But still not great. The acceptable grades are:

  • AAA : the best quality borrowers, reliable and stable (many of them governments)
  • AA : quality borrowers, a bit higher risk than AAA
  • A : economic situation can affect finance
  • BBB : medium class borrowers, which are satisfactory at the moment
  • BB : more prone to changes in the economy
  • B : financial situation varies noticeably

Once you start to get into CCC and below, institutions are officially vulnerable.

The Dom Post talks off shore drilling:

But for recent events in the Gulf of Mexico, the Government would be making more of a fuss of Brazilian oil giant Petrobras’ decision to explore for oil and gas off the East Coast of the North Island.

The world’s fourth-biggest energy company, a world leader in offshore drilling, this week won the right to explore about half of the Raukumara Basin, which extends north and east of East Cape. The company will spend up to US$118 million (NZ$174m) over the next five years gathering seismic data and drilling an exploratory well.

The project will create jobs and draw international attention to New Zealand as a potential source of petroleum.

But the big gains will come if Petrobras makes a commercial find. Already the petroleum sector generates about $3 billion a year in export revenue. Energy Minister Gerry Brownlee has estimated that figure could rise to $30b by 2025 if preliminary estimates of New Zealand’s petroleum resources prove to be correct.

Which would make a huge difference to our standard of living, and ability to fund health and education services.

However, celebrations this week have been muted by the ongoing disaster in the Gulf of Mexico. Six weeks after an explosion on BP’s Deepwater Horizon rig killed 11 workers, the well 1.6 kilometres beneath the sea is continuing to spew between 1.9b and 3b litres of oil a day into the gulf, polluting the fragile Louisiana coastline, threatening fisheries and destroying the livelihoods of fishermen and tourist operators.

For that reason it is essential that the promised overhaul of New Zealand’s health, safety and environmental arrangements for offshore petroleum operations is completed well before any deepwater drilling begins.

Agreed.

The ODT looks at Facebook and privacy:

Facebook, once a small, “free” social networking site for university undergraduates to share personal information, has become a vast subdivision on the information super highway.

It is expected soon to reach a landmark figure of 500 million registered users.

This would make it the third largest country on Earth, bigger than all but India and China.

On Monday this week – “Quit Facebook Day” – Canadian campaigners urged people worldwide to remove themselves from the site.

They, and many others, were riled about the way in which they felt their privacy was being purloined for profit.

Quite why they should have been so surprised is another matter: you do not pay upfront to belong to Facebook, but the company must make ends meet – and a tidy profit – somehow.

That “somehow” is no great secret.

The site sells advertising to companies tailored to the defined demographics of its users.

The “footprint” they create in their Facebook activities is like gold to advertisers and marketers who will pay accordingly.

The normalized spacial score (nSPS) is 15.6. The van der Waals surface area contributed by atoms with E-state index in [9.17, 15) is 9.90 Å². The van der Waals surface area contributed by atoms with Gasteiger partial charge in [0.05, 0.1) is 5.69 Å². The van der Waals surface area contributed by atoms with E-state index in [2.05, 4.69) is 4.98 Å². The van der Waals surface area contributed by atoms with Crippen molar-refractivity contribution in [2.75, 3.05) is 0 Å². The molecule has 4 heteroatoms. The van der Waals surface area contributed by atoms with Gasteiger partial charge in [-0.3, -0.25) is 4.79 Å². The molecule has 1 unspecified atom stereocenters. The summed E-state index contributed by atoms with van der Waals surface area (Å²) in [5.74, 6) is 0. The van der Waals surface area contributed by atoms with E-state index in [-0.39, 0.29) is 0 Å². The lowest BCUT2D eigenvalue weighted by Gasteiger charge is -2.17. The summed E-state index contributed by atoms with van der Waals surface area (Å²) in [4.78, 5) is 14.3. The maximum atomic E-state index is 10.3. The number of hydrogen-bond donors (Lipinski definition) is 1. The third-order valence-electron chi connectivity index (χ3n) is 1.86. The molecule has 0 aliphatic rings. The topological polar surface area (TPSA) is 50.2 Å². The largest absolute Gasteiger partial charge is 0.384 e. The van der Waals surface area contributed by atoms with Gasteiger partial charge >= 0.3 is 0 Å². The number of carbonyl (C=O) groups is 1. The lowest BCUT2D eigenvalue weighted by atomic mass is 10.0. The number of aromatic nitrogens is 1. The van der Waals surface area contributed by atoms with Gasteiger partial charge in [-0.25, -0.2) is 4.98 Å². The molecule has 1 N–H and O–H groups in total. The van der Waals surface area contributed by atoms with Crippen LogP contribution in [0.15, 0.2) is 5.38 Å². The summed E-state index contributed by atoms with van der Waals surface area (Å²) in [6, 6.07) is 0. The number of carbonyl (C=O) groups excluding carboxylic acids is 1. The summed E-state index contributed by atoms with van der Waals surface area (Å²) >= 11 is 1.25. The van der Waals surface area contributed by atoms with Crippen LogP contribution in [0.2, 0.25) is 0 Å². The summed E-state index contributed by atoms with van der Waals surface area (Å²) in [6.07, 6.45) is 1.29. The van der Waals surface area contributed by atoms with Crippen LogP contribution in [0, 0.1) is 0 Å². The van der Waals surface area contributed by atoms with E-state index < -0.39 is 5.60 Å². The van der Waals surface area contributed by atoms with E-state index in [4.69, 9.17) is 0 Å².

I was talking last night to someone about Facebook, with the idea being that if a user is aged under 18 then their privacy settings are set by default to not share data with anyone but friends.

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The power of Facebook

April 25th, 2010 at 4:00 pm by David Farrar

Jen McCreight responded to the claim of the Iranian cleric that girls dressing unmodestly have been causing earthquakes:

I have a modest proposal.

Sedighi claims that not dressing modestly causes earthquakes. If so, we should be able to test this claim scientifically. You all remember the homeopathy overdose?

Time for a Boobquake.

On Monday, April 26th, I will wear the most cleavage-showing shirt I own. Yes, the one usually reserved for a night on the town. I encourage other female skeptics to join me and embrace the supposed supernatural power of their breasts. Or short shorts, if that’s your preferred form of immodesty. With the power of our scandalous bodies combined, we should surely produce an earthquake. If not, I’m sure Sedighi can come up with a rational explanation for why the ground didn’t rumble.

It seems a most worthy scientific experiment.

And in just a few days, the Facebook page for the event has 145,000 confirmed attendees.

I suspect we will see a lot of coverage of this event on TV!

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Do the Greens want 60 Maori seats?

April 6th, 2010 at 9:00 am by David Farrar

On Facebook there is a group called Maori 60. It’s description is:

Maori should be equal partners with settlers in the NZ government. There are now 120 MPs. Maori should control 60 seats.

The most prominent member of Maori 60 is Green co-leader Metiria Turei.

That is some heavweight support, to have a party leader join your group.

I wonder how many Green Party voters know that their co-leader does not support a democracy where all votes are roughly equal, but where 15% of the population should have 50% of the seats, and the other 85% have the other 50%. That make a vote from someone with Maori ancestry six times more powerful than a vote from someone who does not have the right relatives.

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The powerful Rick Giles

April 2nd, 2010 at 11:51 am by David Farrar

Heh, I have just caught up with this. Act on Campus President Rick Giles has become a media sensation.

It started with this interview on Sunrise with Oliver Driver where he was advocating Edison Hour over Earth Hour.

The talk turned to climate change, and Rick was trying to say that his arguments against Earth Hour stood up, regardless of whether or not you thought man-made climate change was happening. However his exact use of words was:

I think my argument is so powerful, it’s not necessary to talk about it

He meant of course that you don’t need to debate whether climate change is happening to talk about whether Earth Hour is a good thing or not, but the phrase has become one of legend.

The “I think my argument is so powerful that it’s not necessary to talk about it” Facebook page was born shortly thereafter and is now up to an impressive 3,400 members.